Population Models

• Oct 19th 2010, 10:36 PM
Population Models
Okay I have been doing this for a while now and I got t = 3, but clearly it was wrong because it actually equals 1.6 days.

I set up the model like this

dp/dt = k(p)^1/2

This is the problem

Let t denote time (in days) and let P denote the population of some species at time t. Suppose that the birth rate β (number of births per day per unit of population) is proportional to P^1/2 and that the death rate δ (number of deaths per day per unit of population) equals 0. Suppose the initial population is 4, and after one day the population is 16. When will the population equal 100?
• Oct 19th 2010, 11:30 PM
mr fantastic
Quote:

Okay I have been doing this for a while now and I got t = 3, but clearly it was wrong because it actually equals 1.6 days.

I set up the model like this

dp/dt = k(p)^1/2

This is the problem

Let t denote time (in days) and let P denote the population of some species at time t. Suppose that the birth rate β (number of births per day per unit of population) is proportional to P^1/2 and that the death rate δ (number of deaths per day per unit of population) equals 0. Suppose the initial population is 4, and after one day the population is 16. When will the population equal 100?

• Oct 20th 2010, 12:16 AM
okay I'm guessing i setup the model correctly
So, I took the integrals of (1/(p)^(1/2)) dP = k dt

and I got 2p^(1/2) = kt + c

p = ((kt/2) + c)^2

c = Po^1/2 (initial population)

so i plugged in the initial values to find the constant k value

16 = ( k/2 + (4)^(1/2))^2 ... Took the square root of both sides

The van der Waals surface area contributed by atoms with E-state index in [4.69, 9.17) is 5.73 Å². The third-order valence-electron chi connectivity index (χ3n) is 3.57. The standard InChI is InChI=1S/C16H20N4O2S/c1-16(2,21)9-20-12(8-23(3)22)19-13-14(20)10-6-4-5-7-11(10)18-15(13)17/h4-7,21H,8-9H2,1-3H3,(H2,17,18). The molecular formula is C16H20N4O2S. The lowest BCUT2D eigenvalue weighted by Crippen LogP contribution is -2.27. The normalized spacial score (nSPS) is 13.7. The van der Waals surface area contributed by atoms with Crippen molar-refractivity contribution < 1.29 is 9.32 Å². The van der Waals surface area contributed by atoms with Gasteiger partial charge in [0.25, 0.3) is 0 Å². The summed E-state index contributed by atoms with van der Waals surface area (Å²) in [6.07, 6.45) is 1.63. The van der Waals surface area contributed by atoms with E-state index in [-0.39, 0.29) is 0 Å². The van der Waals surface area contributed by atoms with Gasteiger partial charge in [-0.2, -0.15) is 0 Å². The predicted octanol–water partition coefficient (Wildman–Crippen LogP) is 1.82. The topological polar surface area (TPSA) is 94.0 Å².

4 = (k/2 + 2)

2 = k/2

4 = k

then for the new value of P (100) i plugged in the values

100 = ( 4t/2 + (4)^1/2)^2

square root

10 = 2t +2

8 = 2t

4 = t

I actually got 4, but the Professor said it was equal to 1.6 days.
• Oct 20th 2010, 12:25 AM
mr fantastic
Quote:

okay I'm guessing i setup the model correctly
So, I took the integrals of (1/(p)^(1/2)) dP = k dt

and I got 2p^(1/2) = kt + c

p = ((kt/2) + c)^2

c = Po^1/2 (initial population)

so i plugged in the initial values to find the constant k value

16 = ( k/2 + (4)^(1/2))^2 ... Took the square root of both sides

4 = (k/2 + 2)

2 = k/2

4 = k

then for the new value of P (100) i plugged in the values

100 = ( 4t/2 + (4)^1/2)^2

square root

10 = 2t +2

8 = 2t

4 = t

I actually got 4, but the Professor said it was equal to 1.6 days.

p = ((kt/2) + c)^2

Substitute t = 0, p = 4: c = 2.

Therefore p = ((kt/2) + 2)^2.

Substitute t = 1, p = 16. Get k = 4.

p = (2t + 2)^2.

Substitute p = 100: 100 = (2t + 2)^2 => t = 4.

Looks like you're correct.
• Oct 20th 2010, 12:29 AM